What is the most effective way in which we can target the reduction of greenhouse gas emissions? Professor Waltham proposed that the most crucial area to target is the methane (CH4) emissions due to their high potency (25x more than CO2), meaning they absorb and re-radiate a lot more IR-radiation and therefore have a greater contribution to the greenhouse effect and global warming. He also mentioned the importance of switching to renewable energy sources along with dramatically reducing the burning of fossil fuels such as coal, oil and gas. He told us that this would be an easier transition in more developed countries, than in less developed countries because they have more money and resources in order to make this switch.

Do you think the zero - deforestation pledge is realistic? Professor Waltham replied to the question saying that it is something that has been previously attempted before by many countries and that getting them to sign the pledge is easy. However, making countries stick to the pledge is the hardest thing about it. The countries need to be pressured into sticking to the pledge otherwise they won't.

If countries fail to meet their pledges, will they be punished? Professor Waltham explained that although some countries will only submit a vague plan and then fail to complete it, they won't be fined or sanctioned. Instead, the government failing to meet its promises may be punished by its voters. Many countries will follow through with their plans, due to peer pressure, the desire to save face, the profit motive, and the dynamics of capitalism. 

Will the impact of the international transport of activists and world leaders to the conference actually mean the conference has a globally negative impact on the climate crisis? Many world leaders arrived at the conference in private jets and then drove from the airport in combustion cars. With over 30,000 visitors attending the event, a huge carbon footprint will be created getting there as well as returning home. Although the conference is working towards limiting warming, is a huge conference the best way to go about it?

Can we save the coral reefs and how? The response was that at 2 degrees celsius we will lose all the coral reefs as they will not be able to survive in this heat, due to the increase in global water temperatures. In previous medieval warm periods the coral reefs were able to migrate to cooler waters however we are past the temperature of the medieval warm period. 

Does the phrase net-zero have the same meaning to all countries? The answer Professor Waltham gave me was in short “no”, he explained that it required every country to do as much as they can and that due to aspects of development or access to new technology this may vary country to country. The dictionary definition refers to the balance of carbon emissions with the removal of carbon from the atmosphere; however Professor Waltham highlighted the fact that this is not possible for all countries.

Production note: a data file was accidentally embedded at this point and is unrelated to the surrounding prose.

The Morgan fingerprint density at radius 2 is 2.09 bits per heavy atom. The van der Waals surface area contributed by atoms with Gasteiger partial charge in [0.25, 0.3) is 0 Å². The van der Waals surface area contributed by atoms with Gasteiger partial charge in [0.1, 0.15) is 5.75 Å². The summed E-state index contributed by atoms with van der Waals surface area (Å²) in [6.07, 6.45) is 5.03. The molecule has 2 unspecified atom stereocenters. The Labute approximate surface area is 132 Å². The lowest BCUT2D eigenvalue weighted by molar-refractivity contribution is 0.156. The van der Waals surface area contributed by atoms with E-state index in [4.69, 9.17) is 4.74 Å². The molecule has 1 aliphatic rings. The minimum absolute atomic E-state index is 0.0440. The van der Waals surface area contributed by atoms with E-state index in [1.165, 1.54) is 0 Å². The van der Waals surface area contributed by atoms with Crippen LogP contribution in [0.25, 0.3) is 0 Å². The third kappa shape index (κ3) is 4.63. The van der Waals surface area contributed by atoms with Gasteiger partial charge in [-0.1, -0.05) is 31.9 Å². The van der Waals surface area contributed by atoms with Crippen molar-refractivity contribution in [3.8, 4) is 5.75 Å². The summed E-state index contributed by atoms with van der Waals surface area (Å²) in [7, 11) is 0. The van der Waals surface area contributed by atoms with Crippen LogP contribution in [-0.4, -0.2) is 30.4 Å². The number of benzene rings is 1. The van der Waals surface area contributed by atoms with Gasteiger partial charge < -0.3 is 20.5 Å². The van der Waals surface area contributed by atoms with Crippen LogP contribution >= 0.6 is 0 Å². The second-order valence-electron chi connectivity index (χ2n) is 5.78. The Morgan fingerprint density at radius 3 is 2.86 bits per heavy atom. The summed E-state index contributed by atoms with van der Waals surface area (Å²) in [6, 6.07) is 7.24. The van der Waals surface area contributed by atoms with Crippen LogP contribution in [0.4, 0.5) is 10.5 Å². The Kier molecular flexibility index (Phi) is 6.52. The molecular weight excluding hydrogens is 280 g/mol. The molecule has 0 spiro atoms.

Why aren’t governments treating climate change like COVID?. I feel like governments aren’t addressing this with any huge concern due to the fact that it isn’t affecting everyone greatly yet. Most statistics state what it will be like in the future, so governments think that it isn’t a big emergency like COVID was. Therefore, they are spending less money and time thinking about it. This then trickles down into the citizens of their country, because they aren’t being led to do something meaning that the small minority of people that are trying to help won’t affect the rising of temperature. I also believe that people aren’t aware that 1 or 2 degrees can make a very large difference to our planet and are less likely to try and push the government into implementing a scheme to reduce greenhouse gas emissions. So, I think the only way the governments will start to do something is when climate change starts affecting people greatly. However, this will be too late and the changes we make then won’t change the mistakes we have made in the past.

How would you (Professor Waltham) address the problem of less developed countries increasing the amount of carbon in the atmosphere? The response was that many developed countries such as the UK are offering loans to less developed countries to allow them to have renewable energy which in turn will decrease their carbon footprint. This loan to less developed countries was around $100 billion.This money has a high amount of interest as it provides an incentive for developed countries to give money to less developed countries. The reason the loan is so much is because renewable energy such as wind turbines have a large upfront cost but low running costs, meaning that a loan to less developed countries will allow them to afford this upfront cost. This in turn allows these countries to decrease the amount of carbon they are putting into the atmosphere.